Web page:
Obviously nobody uses these bikes for racing. They’re heavy and designed for comfortable, utilitarian riding. But what I don’t understand is why everyone is so convinced that people using Nice Ride can’t be serious bicyclists. Our survey found that over 80% of subscribers have one or more bikes at home. For the shopping, dining, and entertainment destinations we asked about, respondents reported that they would have used their own bikes for about 8% of those trips if they hadn’t used Nice Ride.
Clearly Nice Ride is not just “bikes 101” for beginners. Some people may use it for that purpose before switching to a personal bike, which is fine. But the system serves a wide range of transportation needs, and we shouldn’t dismiss Nice Ride users as not serious. It feeds into this aggressive culture that only accepts one type of bicyclist: the 25-40 year old white male on a road bike, blazing down busy streets and through stop lights. Bicyclists are so much more diverse than that, as are the tools they use to get from A to B.
Not exactly GIS or transportation related, but here are two really neat articles exploring data collection, database management, and software execution for Obama’s and Romney’s campaigns.
First, Obama’s system, Narwhal. As high-tech as Obama’s ’08 campaign seemed from the outside, it sounds like the back-end of their system was the national-scale equivalent of copying and pasting an Excel file or shapefile every time you need to do a new analylsis (and I’m somewhat guilty of that myself). Obama’s campaign team spent 18 months reconciling all the random files and databases generated in 2008 to produce a singular, consistent database for the 2012 campaign. As election day approached, they were able to run thousands of simulations nightly to project probabilities of winning any given area in order to microtarget their last minute efforts.
The new DB integrated fundraising and voter turnout and apparently collected massive amounts of data in order to more effectively target voters and potential donors:
A large portion of the cash raised online came through an intricate, metric-driven e-mail campaign in which dozens of fundraising appeals went out each day. Here again, data collection and analysis were paramount. Many of the e-mails sent to supporters were just tests, with different subject lines, senders and messages. Inside the campaign, there were office pools on which combination would raise the most money, and often the pools got it wrong. Michelle Obama’s e-mails performed best in the spring, and at times, campaign boss Messina performed better than Vice President Joe Biden.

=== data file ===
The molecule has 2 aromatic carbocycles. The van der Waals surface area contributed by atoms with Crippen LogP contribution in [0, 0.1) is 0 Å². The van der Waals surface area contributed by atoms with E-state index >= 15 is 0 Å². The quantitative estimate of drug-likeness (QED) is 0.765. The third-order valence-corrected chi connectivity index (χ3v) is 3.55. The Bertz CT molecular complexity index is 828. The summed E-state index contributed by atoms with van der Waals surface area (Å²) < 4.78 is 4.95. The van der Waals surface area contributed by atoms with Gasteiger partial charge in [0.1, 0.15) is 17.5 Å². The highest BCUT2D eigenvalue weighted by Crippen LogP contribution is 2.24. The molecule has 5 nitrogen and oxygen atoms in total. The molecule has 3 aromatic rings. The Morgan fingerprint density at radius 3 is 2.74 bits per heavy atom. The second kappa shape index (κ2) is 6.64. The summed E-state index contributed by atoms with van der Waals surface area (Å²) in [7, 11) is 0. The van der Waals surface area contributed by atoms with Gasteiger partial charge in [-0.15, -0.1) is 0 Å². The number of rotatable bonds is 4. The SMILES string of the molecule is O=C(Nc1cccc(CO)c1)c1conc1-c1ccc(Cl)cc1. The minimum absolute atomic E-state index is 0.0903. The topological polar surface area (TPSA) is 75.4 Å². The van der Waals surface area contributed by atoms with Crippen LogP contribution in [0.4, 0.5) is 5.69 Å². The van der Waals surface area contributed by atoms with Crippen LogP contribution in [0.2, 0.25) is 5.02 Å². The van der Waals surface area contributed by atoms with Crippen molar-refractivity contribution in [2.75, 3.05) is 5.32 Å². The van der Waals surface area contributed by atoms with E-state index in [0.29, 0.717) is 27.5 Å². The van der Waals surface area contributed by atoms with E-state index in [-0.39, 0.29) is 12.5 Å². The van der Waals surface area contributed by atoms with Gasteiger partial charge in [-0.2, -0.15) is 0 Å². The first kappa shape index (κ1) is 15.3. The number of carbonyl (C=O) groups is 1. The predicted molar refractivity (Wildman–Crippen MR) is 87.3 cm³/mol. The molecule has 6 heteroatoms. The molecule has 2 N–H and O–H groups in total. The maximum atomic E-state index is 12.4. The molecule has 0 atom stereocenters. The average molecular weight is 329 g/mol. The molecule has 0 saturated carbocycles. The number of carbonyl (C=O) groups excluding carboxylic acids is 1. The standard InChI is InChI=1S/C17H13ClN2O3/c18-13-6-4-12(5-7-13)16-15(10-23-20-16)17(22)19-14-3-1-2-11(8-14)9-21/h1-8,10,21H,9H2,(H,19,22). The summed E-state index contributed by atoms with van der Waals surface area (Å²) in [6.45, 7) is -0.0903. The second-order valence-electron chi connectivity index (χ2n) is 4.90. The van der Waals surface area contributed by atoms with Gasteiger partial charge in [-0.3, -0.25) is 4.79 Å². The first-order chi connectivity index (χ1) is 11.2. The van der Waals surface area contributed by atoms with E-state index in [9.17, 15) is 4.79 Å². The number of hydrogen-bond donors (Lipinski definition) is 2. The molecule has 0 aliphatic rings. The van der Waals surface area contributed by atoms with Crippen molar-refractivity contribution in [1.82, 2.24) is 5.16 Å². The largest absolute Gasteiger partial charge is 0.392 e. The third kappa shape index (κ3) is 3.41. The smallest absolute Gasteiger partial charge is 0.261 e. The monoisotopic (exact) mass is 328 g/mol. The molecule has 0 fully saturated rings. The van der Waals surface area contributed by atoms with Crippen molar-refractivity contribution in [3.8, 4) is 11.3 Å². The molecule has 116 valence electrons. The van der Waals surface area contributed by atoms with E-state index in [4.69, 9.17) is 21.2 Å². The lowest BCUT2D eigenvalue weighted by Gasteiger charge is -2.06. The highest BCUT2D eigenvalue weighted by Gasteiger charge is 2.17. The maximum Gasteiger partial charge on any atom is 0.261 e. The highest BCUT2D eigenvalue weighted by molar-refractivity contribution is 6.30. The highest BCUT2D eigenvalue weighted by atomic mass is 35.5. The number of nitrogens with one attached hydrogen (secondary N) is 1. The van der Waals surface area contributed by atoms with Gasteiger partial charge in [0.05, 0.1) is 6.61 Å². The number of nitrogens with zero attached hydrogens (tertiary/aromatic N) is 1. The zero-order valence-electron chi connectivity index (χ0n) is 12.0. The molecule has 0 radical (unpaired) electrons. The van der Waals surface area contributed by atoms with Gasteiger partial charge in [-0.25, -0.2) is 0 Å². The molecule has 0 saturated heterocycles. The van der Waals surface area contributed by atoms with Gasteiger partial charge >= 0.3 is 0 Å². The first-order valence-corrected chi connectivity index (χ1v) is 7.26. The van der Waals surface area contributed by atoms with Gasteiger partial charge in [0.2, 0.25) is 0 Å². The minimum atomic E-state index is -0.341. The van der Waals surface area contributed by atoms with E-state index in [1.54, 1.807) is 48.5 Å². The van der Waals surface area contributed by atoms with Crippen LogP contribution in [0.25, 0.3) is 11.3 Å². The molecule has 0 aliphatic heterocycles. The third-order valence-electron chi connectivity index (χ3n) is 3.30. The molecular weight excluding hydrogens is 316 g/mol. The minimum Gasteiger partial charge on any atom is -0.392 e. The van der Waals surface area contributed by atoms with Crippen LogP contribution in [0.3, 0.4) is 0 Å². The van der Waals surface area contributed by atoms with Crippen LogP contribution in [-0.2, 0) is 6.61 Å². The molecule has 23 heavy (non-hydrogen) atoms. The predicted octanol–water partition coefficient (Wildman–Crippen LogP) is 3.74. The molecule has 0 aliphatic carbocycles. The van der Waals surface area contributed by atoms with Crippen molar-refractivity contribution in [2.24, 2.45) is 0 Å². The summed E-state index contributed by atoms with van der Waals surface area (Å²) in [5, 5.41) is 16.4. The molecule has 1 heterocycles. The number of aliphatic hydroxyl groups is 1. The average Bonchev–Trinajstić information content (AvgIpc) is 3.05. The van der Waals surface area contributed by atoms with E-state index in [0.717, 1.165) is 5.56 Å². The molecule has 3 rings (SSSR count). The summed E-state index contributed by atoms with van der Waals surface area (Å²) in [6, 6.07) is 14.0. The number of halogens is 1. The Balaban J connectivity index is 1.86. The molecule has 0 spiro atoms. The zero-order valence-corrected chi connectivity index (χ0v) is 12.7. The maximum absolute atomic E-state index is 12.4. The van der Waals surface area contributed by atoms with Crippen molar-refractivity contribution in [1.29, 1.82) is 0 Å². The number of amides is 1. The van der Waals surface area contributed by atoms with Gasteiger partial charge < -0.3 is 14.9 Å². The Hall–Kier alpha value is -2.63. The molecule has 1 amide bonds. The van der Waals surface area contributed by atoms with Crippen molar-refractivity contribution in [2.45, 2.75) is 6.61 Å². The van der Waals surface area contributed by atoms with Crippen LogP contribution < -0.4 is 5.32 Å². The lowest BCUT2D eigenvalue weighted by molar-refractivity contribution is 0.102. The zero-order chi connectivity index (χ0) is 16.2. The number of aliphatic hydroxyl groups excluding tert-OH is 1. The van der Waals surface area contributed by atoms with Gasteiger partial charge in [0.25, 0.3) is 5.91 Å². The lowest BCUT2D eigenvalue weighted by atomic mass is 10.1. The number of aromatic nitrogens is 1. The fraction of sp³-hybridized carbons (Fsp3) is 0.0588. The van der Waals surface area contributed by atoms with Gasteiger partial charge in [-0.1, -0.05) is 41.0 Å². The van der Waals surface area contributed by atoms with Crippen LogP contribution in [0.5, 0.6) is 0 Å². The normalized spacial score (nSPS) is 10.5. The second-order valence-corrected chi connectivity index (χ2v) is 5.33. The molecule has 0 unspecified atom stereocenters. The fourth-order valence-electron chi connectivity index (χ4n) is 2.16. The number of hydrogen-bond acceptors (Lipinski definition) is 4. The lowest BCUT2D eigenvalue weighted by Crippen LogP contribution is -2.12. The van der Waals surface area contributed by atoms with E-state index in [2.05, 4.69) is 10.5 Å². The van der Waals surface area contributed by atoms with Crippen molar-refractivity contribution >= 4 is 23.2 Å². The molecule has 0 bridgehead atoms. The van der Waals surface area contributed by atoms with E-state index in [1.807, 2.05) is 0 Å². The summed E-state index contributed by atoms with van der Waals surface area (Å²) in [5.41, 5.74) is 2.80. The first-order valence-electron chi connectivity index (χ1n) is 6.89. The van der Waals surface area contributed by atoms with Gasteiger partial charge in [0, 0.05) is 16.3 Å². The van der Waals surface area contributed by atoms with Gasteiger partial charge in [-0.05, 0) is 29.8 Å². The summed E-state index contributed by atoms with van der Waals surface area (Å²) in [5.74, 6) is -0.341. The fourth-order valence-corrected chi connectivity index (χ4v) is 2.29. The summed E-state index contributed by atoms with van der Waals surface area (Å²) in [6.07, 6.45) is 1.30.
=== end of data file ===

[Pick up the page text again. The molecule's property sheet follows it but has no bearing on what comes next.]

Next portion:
At last I understand why it felt like I’ve received 6 emails a day from various people on the Obama campaign since about May or June (though thankfully only one since last Tuesday)… I really was receiving several a day from various people on the campaign! Now I don’t feel as bad for deleting most of them unread. Here I thought I was being apathetic; I was really just giving them useful information about what strategies work best!
As for Romney’s system, “Well, that’s like comparing apples and… some fruit nobody’s ever heard of.” Apparently the system hadn’t really been tested, so come Election day, Orca (named after the top predator species of Narwhals, apparently) was basically still in Beta release. Logins and passwords didn’t work, the single webserver couldn’t handle the traffic, and the training was, um, lacking.
In a final training call on November 3, field volunteers were told to expect “packets” shortly containing the information they needed to use Orca. Those packets, which showed up in some volunteers’ e-mail inboxes as late as November 5, turned out to be PDF files—huge PDF files which contained instructions on how to use the app and voter rolls for the voting precincts each volunteer would be working. After discovering the PDFs in his e-mail inbox at 10:00 PM on Election Eve, Ekdahl said that “I sat down and cursed, as I would have to print 60+ pages of instructions and voter rolls on my home printer. They expected 75 to 80-year old veteran volunteers to print out 60+ pages on their home computers? The night before election day?”
And that, my friends, is why everybody hates PDFs.